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Routes Structure

Each REST route in the server is defined through the same folders structure:

  • A top-level folder corresponding to the name of the route (e.g. boards/, posts/, users/)

    • A sql/ folder, containing .sql files for larger queries, and an index.ts file that encapsulates these files, and exports variables and methods resolving to SQL queries. These should be, mostly, self-contained logical units corresponding to common DB operations.

      Note: some methods build queries dynamically for efficiency (e.g. turning what would be repeated calls for "insert a tag in a db" method into a single statement). This is not (and should never be) done by concatenating strings. Instead, we use pg-promise helpers to ensure any dynamic query is built as a "prepared statement".

    • A queries.ts file, containing the interface between the database and the final REST API routes. Methods in this file usually combine multiple queries exported by sql/index.ts into a single operation.

      Note: some of these methods are imported by routes.ts files in other routes. This is not generally discouraged, but queries should be placed within the route that is semantically closest to their usage (e.g. a query to retrieve board permissions should be placed in the boards/ route, even if it might also be used to check user permissions in posts/). Your best judgement might be required.

    • A routes.ts file which exposes an express.Router object representing the route. Endpoints are attached to the route via either the router.get (data fetch) or the (data insert/update) methods. The isLoggedIn middleware is available for queries dependent on user identification. Each route in the routes.ts file relies on one or more methods in queries.ts to expose functionality through REST endpoints. It also takes care of checking the validity of users inputs, communicating errors through the appropriate HTTP Status Codes.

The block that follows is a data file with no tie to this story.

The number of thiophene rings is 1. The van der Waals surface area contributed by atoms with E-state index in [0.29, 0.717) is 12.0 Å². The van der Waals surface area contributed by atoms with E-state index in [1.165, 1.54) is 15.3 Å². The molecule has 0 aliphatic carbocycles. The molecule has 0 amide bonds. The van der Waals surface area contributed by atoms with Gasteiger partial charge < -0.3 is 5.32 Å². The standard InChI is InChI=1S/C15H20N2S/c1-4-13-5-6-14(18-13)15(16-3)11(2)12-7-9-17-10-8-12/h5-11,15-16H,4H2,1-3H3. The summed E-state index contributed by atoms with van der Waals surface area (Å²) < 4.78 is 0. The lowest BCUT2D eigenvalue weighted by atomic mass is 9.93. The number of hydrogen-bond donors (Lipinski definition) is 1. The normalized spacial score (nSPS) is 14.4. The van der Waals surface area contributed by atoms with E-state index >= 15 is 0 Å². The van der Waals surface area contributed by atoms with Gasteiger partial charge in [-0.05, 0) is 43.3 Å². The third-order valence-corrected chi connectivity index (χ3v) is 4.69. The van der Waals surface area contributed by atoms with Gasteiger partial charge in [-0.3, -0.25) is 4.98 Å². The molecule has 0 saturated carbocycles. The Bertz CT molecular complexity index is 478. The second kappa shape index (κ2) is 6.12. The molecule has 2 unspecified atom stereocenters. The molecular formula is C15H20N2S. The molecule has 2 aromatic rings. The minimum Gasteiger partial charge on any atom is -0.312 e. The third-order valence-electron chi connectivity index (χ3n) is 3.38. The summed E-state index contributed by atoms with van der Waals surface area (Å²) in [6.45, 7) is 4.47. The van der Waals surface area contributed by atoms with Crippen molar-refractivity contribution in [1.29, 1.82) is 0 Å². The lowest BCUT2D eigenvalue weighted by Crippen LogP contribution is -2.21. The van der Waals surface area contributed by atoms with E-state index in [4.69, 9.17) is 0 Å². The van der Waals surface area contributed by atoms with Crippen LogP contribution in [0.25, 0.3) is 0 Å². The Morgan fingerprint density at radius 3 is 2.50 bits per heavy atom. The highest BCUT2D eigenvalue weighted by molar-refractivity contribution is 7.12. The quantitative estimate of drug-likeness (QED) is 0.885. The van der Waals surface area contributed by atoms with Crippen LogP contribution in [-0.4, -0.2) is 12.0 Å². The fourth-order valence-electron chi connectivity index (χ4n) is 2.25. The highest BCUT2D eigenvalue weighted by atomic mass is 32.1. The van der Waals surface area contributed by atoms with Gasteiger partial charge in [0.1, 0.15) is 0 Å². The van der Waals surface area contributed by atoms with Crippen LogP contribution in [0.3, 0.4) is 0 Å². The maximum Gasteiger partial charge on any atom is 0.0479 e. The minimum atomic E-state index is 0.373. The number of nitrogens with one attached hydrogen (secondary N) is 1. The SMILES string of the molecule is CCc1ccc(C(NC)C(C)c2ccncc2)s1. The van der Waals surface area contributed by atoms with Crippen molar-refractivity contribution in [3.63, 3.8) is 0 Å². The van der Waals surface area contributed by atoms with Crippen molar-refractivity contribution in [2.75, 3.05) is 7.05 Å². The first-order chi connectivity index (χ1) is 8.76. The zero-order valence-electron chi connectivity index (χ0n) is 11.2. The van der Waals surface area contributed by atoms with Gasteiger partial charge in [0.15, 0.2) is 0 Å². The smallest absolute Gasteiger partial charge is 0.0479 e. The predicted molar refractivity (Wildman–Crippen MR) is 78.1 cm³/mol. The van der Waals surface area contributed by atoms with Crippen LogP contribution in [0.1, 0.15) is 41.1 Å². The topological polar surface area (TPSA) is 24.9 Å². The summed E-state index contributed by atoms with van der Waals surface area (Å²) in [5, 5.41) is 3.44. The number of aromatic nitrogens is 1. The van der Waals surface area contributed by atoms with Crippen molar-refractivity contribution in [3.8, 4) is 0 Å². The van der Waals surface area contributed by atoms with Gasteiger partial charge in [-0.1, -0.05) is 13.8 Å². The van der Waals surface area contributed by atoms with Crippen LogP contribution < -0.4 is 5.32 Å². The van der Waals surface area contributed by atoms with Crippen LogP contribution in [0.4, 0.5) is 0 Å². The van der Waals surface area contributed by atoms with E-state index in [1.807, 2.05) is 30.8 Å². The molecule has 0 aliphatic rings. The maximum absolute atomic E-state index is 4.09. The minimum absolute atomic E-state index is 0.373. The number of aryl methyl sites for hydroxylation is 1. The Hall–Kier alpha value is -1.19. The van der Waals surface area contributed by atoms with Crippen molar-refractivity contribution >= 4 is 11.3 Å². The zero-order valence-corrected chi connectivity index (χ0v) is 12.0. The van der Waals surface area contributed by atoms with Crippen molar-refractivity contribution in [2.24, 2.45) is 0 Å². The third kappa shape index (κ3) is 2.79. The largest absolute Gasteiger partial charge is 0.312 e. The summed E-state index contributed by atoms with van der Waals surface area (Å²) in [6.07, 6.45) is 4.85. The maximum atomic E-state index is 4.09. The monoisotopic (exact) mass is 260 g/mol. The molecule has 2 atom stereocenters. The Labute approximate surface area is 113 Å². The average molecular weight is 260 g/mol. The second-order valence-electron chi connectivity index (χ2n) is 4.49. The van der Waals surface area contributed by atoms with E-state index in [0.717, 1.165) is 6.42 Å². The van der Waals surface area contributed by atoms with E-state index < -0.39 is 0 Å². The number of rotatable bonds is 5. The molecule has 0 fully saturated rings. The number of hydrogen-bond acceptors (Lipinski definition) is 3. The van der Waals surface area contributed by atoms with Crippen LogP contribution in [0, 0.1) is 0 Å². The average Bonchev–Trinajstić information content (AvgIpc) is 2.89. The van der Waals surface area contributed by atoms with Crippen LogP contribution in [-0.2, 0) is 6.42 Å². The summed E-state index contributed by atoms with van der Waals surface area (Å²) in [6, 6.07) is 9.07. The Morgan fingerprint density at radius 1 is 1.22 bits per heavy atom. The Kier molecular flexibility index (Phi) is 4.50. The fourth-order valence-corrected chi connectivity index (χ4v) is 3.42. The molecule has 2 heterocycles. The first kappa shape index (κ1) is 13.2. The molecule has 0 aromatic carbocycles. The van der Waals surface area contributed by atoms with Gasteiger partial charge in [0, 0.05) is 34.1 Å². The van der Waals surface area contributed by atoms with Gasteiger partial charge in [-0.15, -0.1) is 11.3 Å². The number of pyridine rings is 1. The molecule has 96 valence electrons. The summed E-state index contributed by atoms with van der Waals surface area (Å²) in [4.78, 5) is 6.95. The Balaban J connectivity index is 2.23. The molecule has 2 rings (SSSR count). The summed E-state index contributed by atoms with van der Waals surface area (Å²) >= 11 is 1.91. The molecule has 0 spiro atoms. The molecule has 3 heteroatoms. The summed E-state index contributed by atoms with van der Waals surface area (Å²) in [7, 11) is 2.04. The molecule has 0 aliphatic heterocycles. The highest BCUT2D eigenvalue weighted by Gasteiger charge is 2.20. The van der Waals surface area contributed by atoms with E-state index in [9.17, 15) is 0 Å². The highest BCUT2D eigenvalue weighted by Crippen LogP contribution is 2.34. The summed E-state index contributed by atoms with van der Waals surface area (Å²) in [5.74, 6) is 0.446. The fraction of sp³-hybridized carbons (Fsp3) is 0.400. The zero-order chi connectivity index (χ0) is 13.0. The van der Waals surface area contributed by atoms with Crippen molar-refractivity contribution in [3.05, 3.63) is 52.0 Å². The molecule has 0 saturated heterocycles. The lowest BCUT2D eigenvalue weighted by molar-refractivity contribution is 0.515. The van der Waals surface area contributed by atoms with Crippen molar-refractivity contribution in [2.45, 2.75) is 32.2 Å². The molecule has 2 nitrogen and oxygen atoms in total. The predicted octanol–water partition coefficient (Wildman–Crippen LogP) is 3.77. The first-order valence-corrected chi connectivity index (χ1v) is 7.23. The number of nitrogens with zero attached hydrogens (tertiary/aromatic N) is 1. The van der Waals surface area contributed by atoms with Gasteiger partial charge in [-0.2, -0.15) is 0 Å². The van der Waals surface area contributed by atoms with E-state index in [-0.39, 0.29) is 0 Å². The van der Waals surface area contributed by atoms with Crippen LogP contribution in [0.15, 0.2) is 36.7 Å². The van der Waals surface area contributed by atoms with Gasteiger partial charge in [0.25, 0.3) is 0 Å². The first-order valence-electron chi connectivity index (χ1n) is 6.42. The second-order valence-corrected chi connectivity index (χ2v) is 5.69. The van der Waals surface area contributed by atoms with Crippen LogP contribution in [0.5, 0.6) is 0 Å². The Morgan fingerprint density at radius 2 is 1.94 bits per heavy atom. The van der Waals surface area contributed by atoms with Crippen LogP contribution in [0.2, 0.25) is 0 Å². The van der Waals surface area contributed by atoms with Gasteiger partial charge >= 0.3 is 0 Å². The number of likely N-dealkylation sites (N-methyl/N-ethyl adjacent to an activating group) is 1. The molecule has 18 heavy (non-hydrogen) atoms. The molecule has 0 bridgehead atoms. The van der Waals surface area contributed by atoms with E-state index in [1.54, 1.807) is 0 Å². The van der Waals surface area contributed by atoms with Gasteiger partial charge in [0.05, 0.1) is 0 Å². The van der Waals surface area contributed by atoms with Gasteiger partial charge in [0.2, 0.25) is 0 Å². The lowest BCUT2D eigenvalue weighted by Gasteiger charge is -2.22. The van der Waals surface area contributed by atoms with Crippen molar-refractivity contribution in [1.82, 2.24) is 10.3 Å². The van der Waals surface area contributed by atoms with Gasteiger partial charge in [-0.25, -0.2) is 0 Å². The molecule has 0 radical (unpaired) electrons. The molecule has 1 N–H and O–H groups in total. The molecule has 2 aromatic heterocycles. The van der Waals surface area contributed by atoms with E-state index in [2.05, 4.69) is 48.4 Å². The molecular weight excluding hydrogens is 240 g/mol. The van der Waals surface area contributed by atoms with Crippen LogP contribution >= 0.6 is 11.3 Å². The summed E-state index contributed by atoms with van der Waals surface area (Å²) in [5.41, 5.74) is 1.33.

• A route should also contain a tests/ folder for tests. These are automatically picked up by mocha (our tests suite) when running the appropriate commands. Tests are mostly done at the queries.ts level, even though more routes.ts tests should be likely written. When at test file becomes too long, it should be separated in logical units (e.g. boards/tests/permissions.test.ts, boards/tests/notifications.test.ts).

Routes added to all-routes.ts are automatically picked up by the server upon start-up.

How to Run Tests

To run tests, you will first need to start the test DB using yarn run start-db. You can then run the tests in watch mode (which automatically reruns tests as you update the code) by running yarn run test:watch in a separate terminal tab. The tests will print a lot of debug logs, followed by a count of passed and failed cases, and a list of AssertionsErrors for those that didn't succeed. AssertionsErrors indicate that there was a mismatch between the data that the test expected to encounter, and what was actually encountered.

IMPORTANT: the frontend and the tests act on the same database. If you've been using a frontend connected to your local dev server to test things out, then some tests might fail that aren't meant to. Before running tests, make sure to use CTRL+C to stop your db, and run yarn run start-db again.

Using postman for REST API testing